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Serving Maryland, Virginia, and Washington, D.C.

Serving Maryland and Washington, D.C.

Serving Fairfax and Loudoun Counties and the
surrounding area

Monday - Friday 7:30am - 5:30pm | Saturday 8:00am - 1:00pm. CALL FOR EMERGENCIES


Serving Maryland, Virginia,
and Washington, D.C.

Serving Maryland and Washington, D.C.

Serving Fairfax and Loudoun
Counties and the surrounding area

24 Hour Emergency Services, 7 Days a Week

Home of Mr. Heat Pump

B&B Air Conditioning & Heating Service Blog

How Cool Can an AC Make My House?


You know your air conditioning system has limits. It can’t make your house as cold as the inside of the freezer in your refrigerator, after all. But when you look at the thermostat for your home, you might wonder if the AC could potentially go lower than the lowest setting on the thermostat. Most thermostats have a temperature setting low of 60–63°F, which is colder than most people want their homes to be. But theoretically, how cool can your central air conditioner make your home?

This is much more than a theoretical question! Understanding the limits on your AC’s cooling can help you know why air conditioning system sizing is so important and how air conditioners operate.

An AC’s Capacity vs. Its Temperature Differential

To explain your AC’s cooling limitations, we have to make a distinction between two different traits: the AC’s capacity and its temperature differential

When you’re shopping for a new air conditioning system, capacity is what you’ll pay the most attention to. Capacity is the amount of heat an AC can remove from the air over an hour, and it’s measured in both BTUs (British Thermal Units) and tons (1 ton = 12,000 BTUs). This isn’t a measure of how cool an AC can make the air, however. It’s a measure of how much cooling an AC can provide for the space it’s installed for. It’s best to have professionals handle purchasing a new air conditioner for your home since the capacity must match the house’s cooling requirements—neither too big nor too small.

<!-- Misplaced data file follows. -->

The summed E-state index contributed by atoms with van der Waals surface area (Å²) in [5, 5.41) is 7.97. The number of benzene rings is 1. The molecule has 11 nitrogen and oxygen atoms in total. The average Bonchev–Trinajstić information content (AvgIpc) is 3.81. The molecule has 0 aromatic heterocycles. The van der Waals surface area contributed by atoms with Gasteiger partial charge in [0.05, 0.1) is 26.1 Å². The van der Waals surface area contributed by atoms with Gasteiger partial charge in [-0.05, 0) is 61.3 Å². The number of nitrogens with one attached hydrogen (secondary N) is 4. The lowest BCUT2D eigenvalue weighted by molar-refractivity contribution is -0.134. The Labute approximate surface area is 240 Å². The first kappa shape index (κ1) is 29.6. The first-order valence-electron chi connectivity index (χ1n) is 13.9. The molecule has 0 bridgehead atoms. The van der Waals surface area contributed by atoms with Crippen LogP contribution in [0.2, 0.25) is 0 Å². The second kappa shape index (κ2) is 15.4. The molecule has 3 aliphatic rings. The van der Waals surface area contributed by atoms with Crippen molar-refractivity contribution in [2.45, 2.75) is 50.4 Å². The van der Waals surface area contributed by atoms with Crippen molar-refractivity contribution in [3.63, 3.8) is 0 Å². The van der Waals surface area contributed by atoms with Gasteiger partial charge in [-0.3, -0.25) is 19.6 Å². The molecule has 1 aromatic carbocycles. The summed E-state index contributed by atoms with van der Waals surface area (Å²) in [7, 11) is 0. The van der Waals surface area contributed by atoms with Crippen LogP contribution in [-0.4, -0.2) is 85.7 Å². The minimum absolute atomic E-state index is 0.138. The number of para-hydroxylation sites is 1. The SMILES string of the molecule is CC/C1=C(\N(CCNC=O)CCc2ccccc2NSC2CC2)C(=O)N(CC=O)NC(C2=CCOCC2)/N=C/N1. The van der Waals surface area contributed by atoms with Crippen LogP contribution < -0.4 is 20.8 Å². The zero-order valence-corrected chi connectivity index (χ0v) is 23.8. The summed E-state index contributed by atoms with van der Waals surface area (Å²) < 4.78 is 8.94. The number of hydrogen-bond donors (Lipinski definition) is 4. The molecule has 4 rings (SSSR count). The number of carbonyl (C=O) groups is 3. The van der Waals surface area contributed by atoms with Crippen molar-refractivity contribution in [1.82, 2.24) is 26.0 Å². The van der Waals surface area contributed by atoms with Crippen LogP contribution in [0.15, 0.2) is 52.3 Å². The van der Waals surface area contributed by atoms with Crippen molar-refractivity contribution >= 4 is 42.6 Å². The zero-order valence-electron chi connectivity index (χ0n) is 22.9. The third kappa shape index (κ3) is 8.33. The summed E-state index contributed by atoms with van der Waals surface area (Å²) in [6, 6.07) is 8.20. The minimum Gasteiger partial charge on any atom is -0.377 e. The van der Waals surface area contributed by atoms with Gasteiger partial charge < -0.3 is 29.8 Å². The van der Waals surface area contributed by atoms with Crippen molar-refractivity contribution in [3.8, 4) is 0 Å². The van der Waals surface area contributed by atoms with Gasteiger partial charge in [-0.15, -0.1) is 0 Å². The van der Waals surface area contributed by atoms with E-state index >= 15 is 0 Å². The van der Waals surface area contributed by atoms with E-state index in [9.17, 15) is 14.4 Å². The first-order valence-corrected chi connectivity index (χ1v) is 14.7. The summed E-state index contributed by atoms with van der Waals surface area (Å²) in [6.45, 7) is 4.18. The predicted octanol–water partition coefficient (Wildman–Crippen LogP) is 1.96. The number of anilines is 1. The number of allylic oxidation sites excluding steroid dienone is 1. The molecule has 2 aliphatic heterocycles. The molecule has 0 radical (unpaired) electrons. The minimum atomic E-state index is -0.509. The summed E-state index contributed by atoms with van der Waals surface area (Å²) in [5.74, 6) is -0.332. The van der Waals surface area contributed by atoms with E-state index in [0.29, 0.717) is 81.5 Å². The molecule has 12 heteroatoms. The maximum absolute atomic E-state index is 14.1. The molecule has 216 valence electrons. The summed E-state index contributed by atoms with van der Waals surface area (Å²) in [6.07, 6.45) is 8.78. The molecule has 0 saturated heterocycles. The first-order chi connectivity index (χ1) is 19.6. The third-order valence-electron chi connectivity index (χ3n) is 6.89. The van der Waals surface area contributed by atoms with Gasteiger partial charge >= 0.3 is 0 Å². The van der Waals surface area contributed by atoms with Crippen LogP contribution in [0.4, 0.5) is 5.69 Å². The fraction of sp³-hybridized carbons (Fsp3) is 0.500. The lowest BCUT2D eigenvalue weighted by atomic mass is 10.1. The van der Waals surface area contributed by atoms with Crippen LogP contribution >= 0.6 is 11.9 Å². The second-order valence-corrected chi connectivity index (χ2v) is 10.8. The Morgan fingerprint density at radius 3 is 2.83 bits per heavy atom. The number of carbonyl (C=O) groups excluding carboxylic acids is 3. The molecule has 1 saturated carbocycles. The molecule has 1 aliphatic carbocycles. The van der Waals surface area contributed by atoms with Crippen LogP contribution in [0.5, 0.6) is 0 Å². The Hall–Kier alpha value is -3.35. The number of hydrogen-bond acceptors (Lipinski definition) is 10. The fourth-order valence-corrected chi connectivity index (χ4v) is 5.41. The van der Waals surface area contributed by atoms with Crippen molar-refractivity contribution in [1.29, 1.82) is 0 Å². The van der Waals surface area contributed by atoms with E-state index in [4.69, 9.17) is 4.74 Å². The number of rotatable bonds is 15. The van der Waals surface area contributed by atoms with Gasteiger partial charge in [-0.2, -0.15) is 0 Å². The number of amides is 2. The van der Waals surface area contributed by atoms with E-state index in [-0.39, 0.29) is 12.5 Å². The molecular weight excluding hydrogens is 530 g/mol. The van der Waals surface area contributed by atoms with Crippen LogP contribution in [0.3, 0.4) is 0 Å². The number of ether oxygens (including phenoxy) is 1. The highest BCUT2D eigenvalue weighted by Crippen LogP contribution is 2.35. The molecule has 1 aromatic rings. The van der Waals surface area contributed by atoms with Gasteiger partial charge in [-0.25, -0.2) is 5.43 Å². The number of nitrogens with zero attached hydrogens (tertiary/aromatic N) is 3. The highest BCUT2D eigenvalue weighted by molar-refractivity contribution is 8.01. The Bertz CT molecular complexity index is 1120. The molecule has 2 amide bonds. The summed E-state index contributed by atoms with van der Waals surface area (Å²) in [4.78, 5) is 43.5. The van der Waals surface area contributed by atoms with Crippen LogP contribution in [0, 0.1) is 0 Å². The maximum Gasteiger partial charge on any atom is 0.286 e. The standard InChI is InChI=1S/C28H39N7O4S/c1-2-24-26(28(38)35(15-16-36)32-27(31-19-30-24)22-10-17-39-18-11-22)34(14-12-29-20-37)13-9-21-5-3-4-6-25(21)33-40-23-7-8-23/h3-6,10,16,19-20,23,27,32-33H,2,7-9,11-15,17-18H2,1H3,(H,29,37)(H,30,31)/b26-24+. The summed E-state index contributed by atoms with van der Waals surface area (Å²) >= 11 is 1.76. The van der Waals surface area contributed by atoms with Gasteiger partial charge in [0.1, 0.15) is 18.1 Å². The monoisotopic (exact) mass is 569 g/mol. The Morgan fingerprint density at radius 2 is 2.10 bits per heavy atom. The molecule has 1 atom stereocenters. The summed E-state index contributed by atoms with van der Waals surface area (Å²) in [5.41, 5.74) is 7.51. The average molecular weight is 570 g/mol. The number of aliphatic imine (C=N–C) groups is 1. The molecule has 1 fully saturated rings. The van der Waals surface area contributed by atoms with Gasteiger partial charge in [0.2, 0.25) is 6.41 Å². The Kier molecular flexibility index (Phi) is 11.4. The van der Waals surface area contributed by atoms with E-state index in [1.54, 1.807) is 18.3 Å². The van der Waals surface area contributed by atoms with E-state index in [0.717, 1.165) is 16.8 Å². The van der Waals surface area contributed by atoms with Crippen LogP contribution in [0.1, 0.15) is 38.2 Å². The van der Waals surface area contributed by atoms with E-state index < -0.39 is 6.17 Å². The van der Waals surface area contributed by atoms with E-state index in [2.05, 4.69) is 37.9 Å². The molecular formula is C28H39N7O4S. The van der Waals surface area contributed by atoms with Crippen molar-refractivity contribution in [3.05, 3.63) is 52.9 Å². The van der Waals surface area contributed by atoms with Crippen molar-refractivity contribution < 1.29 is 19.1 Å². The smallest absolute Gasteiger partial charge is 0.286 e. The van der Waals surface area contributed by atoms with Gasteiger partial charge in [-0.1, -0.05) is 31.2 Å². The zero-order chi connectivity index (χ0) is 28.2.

Temperature differential, unlike capacity, is identical with all residential air conditioners. Rather than the amount of cooling an AC can deliver to a space, temperature differential measures how much the AC can lower the temperature of the air. This is standard at 20°F. So if the air in a house that enters the air conditioner through the return air ducts is 80°F, the AC can lower it, at most, to 60°F.

To give you an idea of how these two measurements work, a 3-ton air conditioner and an 8-ton air conditioner will both lower the temperature of the air they take in by a maximum of 20°F. That’s how much they can cool the air. But the 3-ton AC won’t provide the same volume of cooled air as the 8-ton one. If a house needs an 8-ton AC for comfort, the 3-ton system won’t do the job, even though it will still lower the air it does condition by a maximum of 20°F.

If your air conditioner was professionally installed, it shouldn’t have trouble cooling your house on most days. When your AC does start to struggle, it’s often a warning you need to have the system inspected and repaired. If your air conditioner is too small to provide enough cooling for your home, then you’ll need to look into a new AC installation in Fairfax, VA. Call us about this—we’ll make sure you have the right air conditioner to ensure your household enjoys the comfort it deserves.

Call on B&B Air Conditioning & Heating Service. We are always there when you need us.

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